In the 1960s, Kanter was responsible for creating two series—the first was Valentine’s Day, a critically-acclaimed sitcom that unfortunately lasted only a single season but did introduce actor Jack Soo to TV audiences, who would get to know Soo better as the hilarious Det. Nick Yemana on Barney Miller.  The other program was the groundbreaking Julia, the first contemporary situation comedy to feature a black actress (Diahann Carroll) in the lead role.  This show would run for three seasons on NBC from 1968 to 1971.  Kanter later worked on such shows as The Jimmy Stewart Show and Chico and the Man before serving a hitch as executive producer of All in the Family.  In the twilight of his career he would become well-known as the co-writer of the yearly Academy Awards telecast, a job he started performing in 1952.

Happy birthday to you, Mr. Kanter—you’re one of my comedy heroes.  And the brightest of natal anniversaries to your fellow celebrants as well:

Joseph Stalin (1878-1953) – Evil Communist dictator guy

Gladys Cooper (1888-1971) – Renowned English stage, screen and television actress whose vehicles include Rebecca, That Hamilton Woman, Now, Voyager, Thunder on the Hill, My Fair Lady and TV’s The Rogues

William “Stage” Boyd (1889-1935) – Stage and screen actor whose off-screen naughtiness got the other William Boyd—aka Hopalong Cassidy—unwarranted negative publicity; Stage’s vehicles include The Locked Door, City Streets, The House on 56th Street and the dreadful 1935 serial The Lost City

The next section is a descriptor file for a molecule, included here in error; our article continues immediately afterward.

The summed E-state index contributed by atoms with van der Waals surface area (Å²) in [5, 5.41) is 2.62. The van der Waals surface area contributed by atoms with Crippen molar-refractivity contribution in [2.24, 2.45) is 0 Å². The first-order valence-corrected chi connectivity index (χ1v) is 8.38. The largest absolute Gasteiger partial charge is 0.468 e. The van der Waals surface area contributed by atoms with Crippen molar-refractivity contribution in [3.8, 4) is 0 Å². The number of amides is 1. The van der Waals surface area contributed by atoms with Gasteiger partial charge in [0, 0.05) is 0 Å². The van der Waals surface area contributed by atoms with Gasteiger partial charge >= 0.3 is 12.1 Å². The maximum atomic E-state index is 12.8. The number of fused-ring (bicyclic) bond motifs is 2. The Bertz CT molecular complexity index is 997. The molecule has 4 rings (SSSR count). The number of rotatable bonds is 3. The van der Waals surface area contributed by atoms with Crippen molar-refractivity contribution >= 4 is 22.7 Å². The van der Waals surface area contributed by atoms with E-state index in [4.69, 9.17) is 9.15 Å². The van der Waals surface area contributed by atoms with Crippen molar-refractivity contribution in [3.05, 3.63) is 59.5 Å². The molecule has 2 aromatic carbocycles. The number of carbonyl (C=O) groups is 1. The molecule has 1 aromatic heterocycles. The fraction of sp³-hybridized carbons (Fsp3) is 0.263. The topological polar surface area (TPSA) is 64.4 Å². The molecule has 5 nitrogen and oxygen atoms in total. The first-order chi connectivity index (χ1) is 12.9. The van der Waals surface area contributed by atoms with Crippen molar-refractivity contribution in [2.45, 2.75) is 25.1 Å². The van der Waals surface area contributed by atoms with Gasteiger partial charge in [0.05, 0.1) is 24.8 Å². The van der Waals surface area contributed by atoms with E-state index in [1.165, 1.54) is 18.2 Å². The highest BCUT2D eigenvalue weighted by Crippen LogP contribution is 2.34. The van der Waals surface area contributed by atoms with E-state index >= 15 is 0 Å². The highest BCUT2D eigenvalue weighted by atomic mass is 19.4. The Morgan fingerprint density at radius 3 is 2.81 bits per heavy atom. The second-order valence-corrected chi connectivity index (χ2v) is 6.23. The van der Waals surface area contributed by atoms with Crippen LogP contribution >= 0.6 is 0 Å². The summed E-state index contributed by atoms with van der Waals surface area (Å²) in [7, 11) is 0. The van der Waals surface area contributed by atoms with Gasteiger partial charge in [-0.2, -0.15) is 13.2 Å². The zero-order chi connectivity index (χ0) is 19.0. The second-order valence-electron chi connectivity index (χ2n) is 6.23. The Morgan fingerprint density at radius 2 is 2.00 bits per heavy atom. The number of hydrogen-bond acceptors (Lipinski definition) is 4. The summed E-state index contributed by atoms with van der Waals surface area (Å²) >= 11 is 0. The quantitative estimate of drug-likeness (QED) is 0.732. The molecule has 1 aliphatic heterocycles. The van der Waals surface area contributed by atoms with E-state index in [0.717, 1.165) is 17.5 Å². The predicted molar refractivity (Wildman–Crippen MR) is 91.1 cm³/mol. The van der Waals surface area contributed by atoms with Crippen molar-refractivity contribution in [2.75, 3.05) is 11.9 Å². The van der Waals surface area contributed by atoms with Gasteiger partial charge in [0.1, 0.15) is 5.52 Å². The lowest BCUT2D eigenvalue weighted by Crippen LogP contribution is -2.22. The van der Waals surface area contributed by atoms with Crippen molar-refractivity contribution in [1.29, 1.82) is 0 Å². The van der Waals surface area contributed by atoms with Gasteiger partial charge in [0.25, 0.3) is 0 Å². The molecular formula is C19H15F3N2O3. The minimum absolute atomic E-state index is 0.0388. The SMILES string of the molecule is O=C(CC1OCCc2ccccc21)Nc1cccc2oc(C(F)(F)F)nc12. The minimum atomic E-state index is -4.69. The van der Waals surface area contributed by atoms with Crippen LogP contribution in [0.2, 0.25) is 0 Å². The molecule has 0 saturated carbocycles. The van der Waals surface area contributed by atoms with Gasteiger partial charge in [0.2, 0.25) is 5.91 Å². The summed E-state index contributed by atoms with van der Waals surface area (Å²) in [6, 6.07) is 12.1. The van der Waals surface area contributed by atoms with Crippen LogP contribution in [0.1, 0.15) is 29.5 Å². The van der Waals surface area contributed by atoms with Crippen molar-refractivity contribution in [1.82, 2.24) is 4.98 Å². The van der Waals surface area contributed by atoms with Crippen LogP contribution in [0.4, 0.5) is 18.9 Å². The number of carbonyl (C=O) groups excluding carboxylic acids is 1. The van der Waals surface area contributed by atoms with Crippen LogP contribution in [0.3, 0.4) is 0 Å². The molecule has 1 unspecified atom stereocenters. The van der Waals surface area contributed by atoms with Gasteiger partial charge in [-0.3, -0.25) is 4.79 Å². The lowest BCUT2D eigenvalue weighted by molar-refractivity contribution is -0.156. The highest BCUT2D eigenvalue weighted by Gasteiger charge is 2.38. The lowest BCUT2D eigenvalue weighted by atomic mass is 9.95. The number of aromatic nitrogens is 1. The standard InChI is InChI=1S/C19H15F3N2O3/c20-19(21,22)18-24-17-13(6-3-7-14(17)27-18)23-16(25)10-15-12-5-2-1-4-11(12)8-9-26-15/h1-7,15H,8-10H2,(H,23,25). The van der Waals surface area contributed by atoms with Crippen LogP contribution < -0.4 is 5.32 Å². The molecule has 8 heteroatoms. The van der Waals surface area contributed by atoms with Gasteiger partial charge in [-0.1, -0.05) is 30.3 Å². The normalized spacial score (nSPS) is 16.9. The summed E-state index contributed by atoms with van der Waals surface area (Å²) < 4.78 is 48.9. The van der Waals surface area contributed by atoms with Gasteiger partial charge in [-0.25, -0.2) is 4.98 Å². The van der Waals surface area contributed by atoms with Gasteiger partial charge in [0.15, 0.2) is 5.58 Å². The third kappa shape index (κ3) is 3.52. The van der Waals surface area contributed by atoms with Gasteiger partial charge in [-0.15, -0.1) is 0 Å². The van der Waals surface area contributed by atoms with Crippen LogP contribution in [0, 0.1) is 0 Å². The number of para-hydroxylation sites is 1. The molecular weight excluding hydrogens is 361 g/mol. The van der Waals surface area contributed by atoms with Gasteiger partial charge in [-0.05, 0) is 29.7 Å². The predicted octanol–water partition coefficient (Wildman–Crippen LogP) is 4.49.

Edwin H. Armstrong (1890-1954) – Electrical engineer and inventor who brought us frequency modulation (FM) radio

Bobby Barber (1894-1976) – Bit player seen often in Abbott & Costello’s films and their TV series; he was employed by Lou to be their “court jester,” throwing pies and pulling pranks to keep up the energy level on their mirthmaking

George Stevens (1904-1975) – Motion picture director-writer-producer who began as a cameraman on Laurel & Hardy’s shorts and whose oeuvre includes The Nitwits, A Damsel in Distress, Gunga Din, The More the Merrier, A Place in the Sun and Shane

Wilf “Montana Slim” Carter (1904-1996) – Canadian country music singer-songwriter and yodeler

Kam Tong (1906-1969) – Stage, screen and television character actor best known as the Carlton Hotel’s “Hey Boy” on TV’s Have Gun – Will Travel

Celia Johnson (1908-1982) – English stage and television actress who did appear in a handful of motion pictures, notably In Which We Serve, This Happy Breed, Brief Encounter and The Captain’s Paradise

Mona Barrie (1909-1964) – British born stage and screen character actress whose vehicles include Charlie Chan in London, Something to Sing About, Men are Such Fools, Never Give a Sucker an Even Break, Skylark and The Devil’s Mask